Irritable bowel syndrome (IBS) is a common chronic disorder associated with psychological distress and reduced health-related quality of life (HRQoL). Therefore, stress management is often employed in the hope of alleviating IBS symptoms. But does it work?
This systematic review investigated the effects of stress management for adults with IBS on typical symptoms, HRQoL, and mental health. The predefined criteria included:
- patients: adults with IBS;
- intervention: stress management;
- control: care as usual or waitlist;
- outcome: patient-relevant;
- study-type: controlled trials.
Two researchers independently reviewed the publications retrieved through electronic searches and assessed the risk of bias using the Scottish Intercollegiate Guidelines Network checklist. The researchers performed a meta-analysis with homogeneous trials of acceptable quality.
After screening 6656 publications, 10 suitable randomized trials of acceptable (n = 5) or low methodological quality (n = 5) involving 587 patients were identified. The meta-analysis showed no effect of stress management on IBS severity 1-2 months after the intervention (Hedges’ g = -0.23, 95%-CI = -0.84 to -0.38, I2 = 86.1%), and after 3-12 months (Hedges’ g = -0.77, 95%-CI = -1.77 to -0.23, I2 = 93.3%). One trial found a short-term reduction of symptoms, and one trial found symptom relief in the long term (at 6 months). One of two studies that examined HRQoL found an improvement (after 2 months). One of two studies that examined depression and anxiety found a reduction of these symptoms (after 3 weeks).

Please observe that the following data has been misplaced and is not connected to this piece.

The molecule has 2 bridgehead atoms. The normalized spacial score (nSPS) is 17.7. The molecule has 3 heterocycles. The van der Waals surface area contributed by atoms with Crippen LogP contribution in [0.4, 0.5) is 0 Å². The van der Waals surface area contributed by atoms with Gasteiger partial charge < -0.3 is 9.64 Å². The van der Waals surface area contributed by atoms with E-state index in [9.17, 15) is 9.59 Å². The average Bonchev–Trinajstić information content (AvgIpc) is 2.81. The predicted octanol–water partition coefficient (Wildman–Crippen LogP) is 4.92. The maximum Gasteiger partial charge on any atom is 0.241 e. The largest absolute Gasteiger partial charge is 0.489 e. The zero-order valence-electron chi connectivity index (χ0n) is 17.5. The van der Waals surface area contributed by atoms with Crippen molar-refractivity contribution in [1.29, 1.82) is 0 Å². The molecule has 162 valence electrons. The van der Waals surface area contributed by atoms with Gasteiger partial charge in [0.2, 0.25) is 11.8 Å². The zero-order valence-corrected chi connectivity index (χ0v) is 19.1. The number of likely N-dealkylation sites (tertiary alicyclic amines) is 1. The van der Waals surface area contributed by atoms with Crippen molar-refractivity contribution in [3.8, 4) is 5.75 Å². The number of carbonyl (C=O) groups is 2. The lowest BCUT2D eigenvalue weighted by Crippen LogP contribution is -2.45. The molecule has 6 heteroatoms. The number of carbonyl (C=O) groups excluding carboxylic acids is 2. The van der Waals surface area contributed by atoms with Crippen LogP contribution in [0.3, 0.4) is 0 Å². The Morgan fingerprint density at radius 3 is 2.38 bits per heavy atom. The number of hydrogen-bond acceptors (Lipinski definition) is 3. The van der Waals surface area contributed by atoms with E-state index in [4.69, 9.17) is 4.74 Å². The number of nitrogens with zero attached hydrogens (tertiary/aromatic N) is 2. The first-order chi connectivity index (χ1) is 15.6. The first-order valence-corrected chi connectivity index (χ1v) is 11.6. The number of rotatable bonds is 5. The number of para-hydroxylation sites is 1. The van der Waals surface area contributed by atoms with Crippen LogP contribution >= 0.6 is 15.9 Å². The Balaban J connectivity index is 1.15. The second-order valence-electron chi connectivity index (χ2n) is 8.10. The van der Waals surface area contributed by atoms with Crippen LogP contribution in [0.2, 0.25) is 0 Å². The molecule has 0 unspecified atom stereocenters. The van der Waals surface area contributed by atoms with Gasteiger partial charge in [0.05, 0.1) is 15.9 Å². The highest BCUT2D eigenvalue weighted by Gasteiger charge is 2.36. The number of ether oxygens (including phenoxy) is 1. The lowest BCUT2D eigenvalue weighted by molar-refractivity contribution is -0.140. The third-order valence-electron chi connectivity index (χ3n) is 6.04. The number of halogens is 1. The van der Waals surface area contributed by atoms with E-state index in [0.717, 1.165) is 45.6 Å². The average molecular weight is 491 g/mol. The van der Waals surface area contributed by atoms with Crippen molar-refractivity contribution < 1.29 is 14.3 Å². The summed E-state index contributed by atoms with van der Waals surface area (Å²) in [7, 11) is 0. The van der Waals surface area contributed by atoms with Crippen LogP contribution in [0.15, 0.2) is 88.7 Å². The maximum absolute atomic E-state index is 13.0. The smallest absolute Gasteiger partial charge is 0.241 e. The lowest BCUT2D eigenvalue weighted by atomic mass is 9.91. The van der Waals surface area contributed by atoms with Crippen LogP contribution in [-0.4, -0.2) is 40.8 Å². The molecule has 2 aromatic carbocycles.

The authors concluded that stress management may be beneficial for patients with IBS regarding the short-term reduction of bowel and mental health symptoms, whereas long-term benefits are unclear. Good quality RCTs with more than 6 months follow-up are needed.
Considering the actual evidence, I find the conclusions rather odd. Would it not have been more honest to state something along the following lines?:
There is currently no convincing evidence to suggest that stress management benefits IBS patients.
So why, be not more open and less misleading?
Could some of the authors’ affiliations provide a clue?
- Department for Internal and Integrative Medicine, Sozialstiftung Bamberg Hospital, Bamberg, Germany.
- Department for Integrative Medicine, University of Duisburg-Essen, Medical Faculty, Bamberg, Germany.
Quite possibly, yes!